Catherine Woods will be sharing her process and thoughts on this latest installation and answering questions on Saturday, October 12 from 5-8 pm during Second Saturday ArtWalk.
St Pete Police Department
1301 1st Ave N
St Petersburg FL 33705
(Just north of the corner of
1st Ave N and 13th St N)
October 8, 2019 | By Amanda Sieradzki
. . .
Half-moon shields spiral upwards from the corner of 13th Street North and Arlington Avenue. Glass images shimmer in blues, yellows and greens.
Inside each section, St. Petersburg’s famous signage coexists with outlines from the city’s architectural fingerprints — the stairs from the water tower at Crescent Lake, the amoeba-like Dalí Museum, the Sunshine Skyway’s radiating beams, a cropped Sunken Gardens image that says “beautiful sun.”
When the Florida sunlight hits Community DNA at just the right angle, artist Catherine Woods of C Glass Studio says her sculpture becomes a layered patchwork of intricate shadows.
Rendered in laminated, painted architectural glass and stainless steel, Woods created Community DNA for the St. Petersburg police department. The piece was commissioned by The City of St Petersburg, Mayor’s Office of Cultural Affairs. Woods partnered with General Glass International, Metal Craft Services of Tampa and Luxury Illumination for fabrication of the project.
“The sculpture is an abstracted guardian figure, a protector of the community, designed to represent the heroic dignity of the St. Petersburg Police Department and the department’s commitment to the community,” says Woods.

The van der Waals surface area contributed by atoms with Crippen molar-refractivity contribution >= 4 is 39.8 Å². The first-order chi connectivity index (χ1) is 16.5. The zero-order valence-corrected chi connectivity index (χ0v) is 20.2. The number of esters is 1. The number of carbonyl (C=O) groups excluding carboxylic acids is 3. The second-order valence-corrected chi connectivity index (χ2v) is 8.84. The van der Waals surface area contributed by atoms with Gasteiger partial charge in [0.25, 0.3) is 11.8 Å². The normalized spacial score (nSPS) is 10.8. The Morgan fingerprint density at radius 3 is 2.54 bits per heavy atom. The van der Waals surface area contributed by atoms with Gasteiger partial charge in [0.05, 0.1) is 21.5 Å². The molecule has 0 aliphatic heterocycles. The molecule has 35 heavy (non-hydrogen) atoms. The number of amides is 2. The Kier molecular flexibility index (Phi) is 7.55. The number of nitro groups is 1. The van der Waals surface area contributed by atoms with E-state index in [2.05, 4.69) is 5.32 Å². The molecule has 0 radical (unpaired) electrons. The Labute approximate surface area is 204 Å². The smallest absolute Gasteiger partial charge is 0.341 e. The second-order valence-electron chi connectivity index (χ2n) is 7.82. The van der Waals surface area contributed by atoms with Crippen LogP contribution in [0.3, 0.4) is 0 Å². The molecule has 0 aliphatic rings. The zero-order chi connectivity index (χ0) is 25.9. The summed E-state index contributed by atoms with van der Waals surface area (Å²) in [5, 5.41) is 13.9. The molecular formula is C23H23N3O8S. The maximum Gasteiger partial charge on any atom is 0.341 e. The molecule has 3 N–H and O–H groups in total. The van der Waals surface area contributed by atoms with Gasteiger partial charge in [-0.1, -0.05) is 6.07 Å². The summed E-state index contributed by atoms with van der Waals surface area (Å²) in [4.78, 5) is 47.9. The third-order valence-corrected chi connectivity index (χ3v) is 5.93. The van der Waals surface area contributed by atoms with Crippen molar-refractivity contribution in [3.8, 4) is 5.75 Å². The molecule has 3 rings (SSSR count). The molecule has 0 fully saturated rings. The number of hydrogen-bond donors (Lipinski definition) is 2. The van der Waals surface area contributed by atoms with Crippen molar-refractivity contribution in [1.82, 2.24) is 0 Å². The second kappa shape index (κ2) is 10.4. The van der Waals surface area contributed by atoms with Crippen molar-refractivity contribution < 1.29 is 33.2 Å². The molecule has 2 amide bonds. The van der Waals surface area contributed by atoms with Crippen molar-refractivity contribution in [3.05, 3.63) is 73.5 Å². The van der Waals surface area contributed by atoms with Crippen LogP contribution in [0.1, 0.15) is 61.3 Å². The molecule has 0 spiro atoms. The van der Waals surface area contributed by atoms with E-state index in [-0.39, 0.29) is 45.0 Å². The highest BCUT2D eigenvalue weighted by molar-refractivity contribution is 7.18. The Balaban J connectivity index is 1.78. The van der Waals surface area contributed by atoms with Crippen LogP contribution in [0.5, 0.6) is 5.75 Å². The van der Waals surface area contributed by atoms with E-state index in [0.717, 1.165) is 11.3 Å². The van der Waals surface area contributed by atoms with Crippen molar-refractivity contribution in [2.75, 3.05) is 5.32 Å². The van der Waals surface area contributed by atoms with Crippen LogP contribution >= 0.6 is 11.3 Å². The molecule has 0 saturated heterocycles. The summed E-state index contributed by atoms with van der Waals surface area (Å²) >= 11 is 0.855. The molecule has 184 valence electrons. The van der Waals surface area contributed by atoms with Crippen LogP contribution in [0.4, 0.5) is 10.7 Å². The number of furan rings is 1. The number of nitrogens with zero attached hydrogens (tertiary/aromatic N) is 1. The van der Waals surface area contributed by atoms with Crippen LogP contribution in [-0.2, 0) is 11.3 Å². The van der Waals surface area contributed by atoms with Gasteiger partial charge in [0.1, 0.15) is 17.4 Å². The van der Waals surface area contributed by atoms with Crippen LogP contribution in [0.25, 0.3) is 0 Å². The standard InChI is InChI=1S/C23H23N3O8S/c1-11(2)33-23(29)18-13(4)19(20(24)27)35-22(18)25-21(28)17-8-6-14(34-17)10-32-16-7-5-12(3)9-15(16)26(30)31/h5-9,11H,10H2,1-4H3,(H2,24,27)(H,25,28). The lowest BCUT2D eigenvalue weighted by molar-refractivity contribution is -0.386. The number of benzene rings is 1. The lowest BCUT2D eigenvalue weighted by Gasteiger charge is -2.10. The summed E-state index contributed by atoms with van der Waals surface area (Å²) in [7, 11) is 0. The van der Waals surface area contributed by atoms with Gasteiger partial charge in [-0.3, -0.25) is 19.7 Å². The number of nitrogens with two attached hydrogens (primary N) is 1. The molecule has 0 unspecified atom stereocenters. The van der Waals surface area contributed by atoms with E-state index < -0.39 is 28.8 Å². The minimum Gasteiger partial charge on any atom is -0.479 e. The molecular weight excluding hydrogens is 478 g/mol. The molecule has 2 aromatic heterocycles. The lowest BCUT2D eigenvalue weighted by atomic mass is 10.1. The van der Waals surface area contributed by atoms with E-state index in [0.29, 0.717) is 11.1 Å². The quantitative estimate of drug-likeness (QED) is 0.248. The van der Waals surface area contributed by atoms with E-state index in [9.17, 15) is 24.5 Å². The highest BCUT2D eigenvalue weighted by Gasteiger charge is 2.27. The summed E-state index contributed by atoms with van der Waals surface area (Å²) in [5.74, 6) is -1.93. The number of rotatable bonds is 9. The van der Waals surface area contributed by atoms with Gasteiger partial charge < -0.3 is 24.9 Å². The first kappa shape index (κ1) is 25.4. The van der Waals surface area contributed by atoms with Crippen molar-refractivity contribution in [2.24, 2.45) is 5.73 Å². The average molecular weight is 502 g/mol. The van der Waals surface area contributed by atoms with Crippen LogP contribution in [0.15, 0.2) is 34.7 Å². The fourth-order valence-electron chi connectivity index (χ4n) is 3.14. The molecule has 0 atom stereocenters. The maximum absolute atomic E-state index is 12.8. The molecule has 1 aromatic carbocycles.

Woods’ handiwork can be found across the Bay taking the shape of towers, rings, and in-ground pieces like Florida Fauna in Seminole or Kinetic Ring in Tampa. These works can take up to a year from inception to install, and have earned Woods recognition in Sculpture Review and Public Art Review magazines, as well as Tampa Bay Magazine and the Tampa Bay Times.
Remnants of past projects surround Woods in her studio. Colored glass samples lean against her windowpanes as ambient light filters inside. Three-dimensional models sit on shelves, while several design drafts take up the remaining wall space.
“I get goosebumps from certain colors,” says Woods, who takes down the 3-D model for Community DNA. She thumbs at the numerous paper drafts like a flipbook, revealing the work’s shifting composition with each new iteration.
The piece contains 31 individual collages, which Woods created digitally before collaborating with the fabricators. She gathered visual inspiration from conversations with neighborhood community members as well as historians at the St. Petersburg Museum of History.
Woods compiled thousands of photographs of downtown and surrounding areas to create the sculpture’s abstract collages — the layered and repeating images taking many long mornings and late nights to complete.
When choosing a palette, Woods sought to complement the blues and whites of the police headquarters. This philosophy permeates her work as she strives to make art that transforms areas into special places. She delights in the mystery of how the public will choose to interact with each work.
During the installation, Woods heard someone call Community DNA the jewelry of the building, a sentiment that echoes her belief in having art leave spaces better than she found them. Given the importance of community in her body of work, Woods is eager to speak with the public and answer their questions during Second Saturday ArtWalk.
“This is a ‘walk up and walk around’ sculpture, so there is something new to discover every time you see it,” says Woods.
Photos by Catherine Woods